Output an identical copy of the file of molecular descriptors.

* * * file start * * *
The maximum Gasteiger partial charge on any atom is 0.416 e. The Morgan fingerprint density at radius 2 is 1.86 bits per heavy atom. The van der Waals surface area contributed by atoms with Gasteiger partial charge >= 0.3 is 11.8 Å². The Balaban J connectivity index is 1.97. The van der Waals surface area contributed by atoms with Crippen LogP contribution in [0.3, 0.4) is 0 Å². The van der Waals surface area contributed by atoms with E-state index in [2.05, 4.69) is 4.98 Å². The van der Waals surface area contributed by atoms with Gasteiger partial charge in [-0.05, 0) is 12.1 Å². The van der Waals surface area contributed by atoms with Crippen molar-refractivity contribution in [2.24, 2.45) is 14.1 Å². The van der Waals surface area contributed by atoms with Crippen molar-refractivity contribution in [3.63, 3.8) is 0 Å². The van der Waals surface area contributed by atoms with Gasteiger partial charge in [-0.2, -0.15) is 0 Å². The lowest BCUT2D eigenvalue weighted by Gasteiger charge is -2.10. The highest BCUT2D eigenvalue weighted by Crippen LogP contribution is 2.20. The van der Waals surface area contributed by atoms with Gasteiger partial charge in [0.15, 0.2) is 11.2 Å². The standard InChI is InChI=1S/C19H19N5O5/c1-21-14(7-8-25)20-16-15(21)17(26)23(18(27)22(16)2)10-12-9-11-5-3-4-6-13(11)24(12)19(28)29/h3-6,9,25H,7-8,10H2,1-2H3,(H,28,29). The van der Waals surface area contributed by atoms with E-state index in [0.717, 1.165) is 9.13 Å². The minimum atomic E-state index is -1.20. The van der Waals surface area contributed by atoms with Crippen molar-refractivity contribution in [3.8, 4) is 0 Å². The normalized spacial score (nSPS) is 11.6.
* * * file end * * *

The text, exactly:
The maximum Gasteiger partial charge on any atom is 0.416 e. The Morgan fingerprint density at radius 2 is 1.86 bits per heavy atom. The van der Waals surface area contributed by atoms with Gasteiger partial charge >= 0.3 is 11.8 Å². The Balaban J connectivity index is 1.97. The van der Waals surface area contributed by atoms with Crippen LogP contribution in [0.3, 0.4) is 0 Å². The van der Waals surface area contributed by atoms with E-state index in [2.05, 4.69) is 4.98 Å². The van der Waals surface area contributed by atoms with Gasteiger partial charge in [-0.05, 0) is 12.1 Å². The van der Waals surface area contributed by atoms with Crippen molar-refractivity contribution in [2.24, 2.45) is 14.1 Å². The van der Waals surface area contributed by atoms with Crippen molar-refractivity contribution in [3.63, 3.8) is 0 Å². The van der Waals surface area contributed by atoms with Gasteiger partial charge in [-0.2, -0.15) is 0 Å². The lowest BCUT2D eigenvalue weighted by Gasteiger charge is -2.10. The highest BCUT2D eigenvalue weighted by Crippen LogP contribution is 2.20. The van der Waals surface area contributed by atoms with Gasteiger partial charge in [0.15, 0.2) is 11.2 Å². The standard InChI is InChI=1S/C19H19N5O5/c1-21-14(7-8-25)20-16-15(21)17(26)23(18(27)22(16)2)10-12-9-11-5-3-4-6-13(11)24(12)19(28)29/h3-6,9,25H,7-8,10H2,1-2H3,(H,28,29). The van der Waals surface area contributed by atoms with E-state index in [0.717, 1.165) is 9.13 Å². The minimum atomic E-state index is -1.20. The van der Waals surface area contributed by atoms with Crippen molar-refractivity contribution in [3.8, 4) is 0 Å². The normalized spacial score (nSPS) is 11.6.